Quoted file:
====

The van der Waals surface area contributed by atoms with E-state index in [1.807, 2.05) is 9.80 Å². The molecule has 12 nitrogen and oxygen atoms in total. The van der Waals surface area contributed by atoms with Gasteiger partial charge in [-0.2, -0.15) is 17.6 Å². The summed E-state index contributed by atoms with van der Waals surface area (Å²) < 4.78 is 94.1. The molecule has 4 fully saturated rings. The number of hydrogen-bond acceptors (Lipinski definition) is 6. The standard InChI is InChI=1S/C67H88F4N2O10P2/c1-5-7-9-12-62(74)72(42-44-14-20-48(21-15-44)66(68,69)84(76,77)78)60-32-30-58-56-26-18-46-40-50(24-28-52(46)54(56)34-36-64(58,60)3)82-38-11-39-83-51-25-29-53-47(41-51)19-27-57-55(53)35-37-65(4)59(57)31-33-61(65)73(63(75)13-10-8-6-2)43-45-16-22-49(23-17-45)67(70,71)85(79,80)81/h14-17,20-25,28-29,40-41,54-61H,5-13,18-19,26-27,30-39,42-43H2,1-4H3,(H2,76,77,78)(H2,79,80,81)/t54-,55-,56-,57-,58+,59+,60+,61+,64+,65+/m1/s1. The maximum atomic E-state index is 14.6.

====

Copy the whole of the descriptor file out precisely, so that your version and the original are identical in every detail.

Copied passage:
The van der Waals surface area contributed by atoms with E-state index in [1.807, 2.05) is 9.80 Å². The molecule has 12 nitrogen and oxygen atoms in total. The van der Waals surface area contributed by atoms with Gasteiger partial charge in [-0.2, -0.15) is 17.6 Å². The summed E-state index contributed by atoms with van der Waals surface area (Å²) < 4.78 is 94.1. The molecule has 4 fully saturated rings. The number of hydrogen-bond acceptors (Lipinski definition) is 6. The standard InChI is InChI=1S/C67H88F4N2O10P2/c1-5-7-9-12-62(74)72(42-44-14-20-48(21-15-44)66(68,69)84(76,77)78)60-32-30-58-56-26-18-46-40-50(24-28-52(46)54(56)34-36-64(58,60)3)82-38-11-39-83-51-25-29-53-47(41-51)19-27-57-55(53)35-37-65(4)59(57)31-33-61(65)73(63(75)13-10-8-6-2)43-45-16-22-49(23-17-45)67(70,71)85(79,80)81/h14-17,20-25,28-29,40-41,54-61H,5-13,18-19,26-27,30-39,42-43H2,1-4H3,(H2,76,77,78)(H2,79,80,81)/t54-,55-,56-,57-,58+,59+,60+,61+,64+,65+/m1/s1. The maximum atomic E-state index is 14.6.